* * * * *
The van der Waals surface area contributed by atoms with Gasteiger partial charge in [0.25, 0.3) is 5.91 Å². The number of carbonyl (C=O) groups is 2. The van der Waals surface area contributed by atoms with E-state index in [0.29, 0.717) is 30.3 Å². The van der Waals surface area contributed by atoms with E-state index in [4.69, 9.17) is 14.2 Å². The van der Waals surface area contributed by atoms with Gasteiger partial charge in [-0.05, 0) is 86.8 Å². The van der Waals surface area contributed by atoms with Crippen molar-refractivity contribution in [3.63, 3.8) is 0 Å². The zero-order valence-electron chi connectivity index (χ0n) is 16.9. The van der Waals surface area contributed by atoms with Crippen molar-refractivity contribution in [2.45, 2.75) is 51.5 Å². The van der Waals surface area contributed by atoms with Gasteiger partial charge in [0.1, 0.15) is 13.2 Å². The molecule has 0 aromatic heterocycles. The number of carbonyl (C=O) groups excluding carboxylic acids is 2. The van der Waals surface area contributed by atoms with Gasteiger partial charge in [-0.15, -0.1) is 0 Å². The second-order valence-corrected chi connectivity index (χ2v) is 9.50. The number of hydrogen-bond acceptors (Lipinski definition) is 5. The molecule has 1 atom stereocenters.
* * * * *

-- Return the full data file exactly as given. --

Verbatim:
The van der Waals surface area contributed by atoms with Gasteiger partial charge in [0.25, 0.3) is 5.91 Å². The number of carbonyl (C=O) groups is 2. The van der Waals surface area contributed by atoms with E-state index in [0.29, 0.717) is 30.3 Å². The van der Waals surface area contributed by atoms with E-state index in [4.69, 9.17) is 14.2 Å². The van der Waals surface area contributed by atoms with Gasteiger partial charge in [-0.05, 0) is 86.8 Å². The van der Waals surface area contributed by atoms with Crippen molar-refractivity contribution in [3.63, 3.8) is 0 Å². The zero-order valence-electron chi connectivity index (χ0n) is 16.9. The van der Waals surface area contributed by atoms with Crippen molar-refractivity contribution in [2.45, 2.75) is 51.5 Å². The van der Waals surface area contributed by atoms with Gasteiger partial charge in [0.1, 0.15) is 13.2 Å². The molecule has 0 aromatic heterocycles. The number of carbonyl (C=O) groups excluding carboxylic acids is 2. The van der Waals surface area contributed by atoms with Gasteiger partial charge in [-0.15, -0.1) is 0 Å². The second-order valence-corrected chi connectivity index (χ2v) is 9.50. The number of hydrogen-bond acceptors (Lipinski definition) is 5. The molecule has 1 atom stereocenters.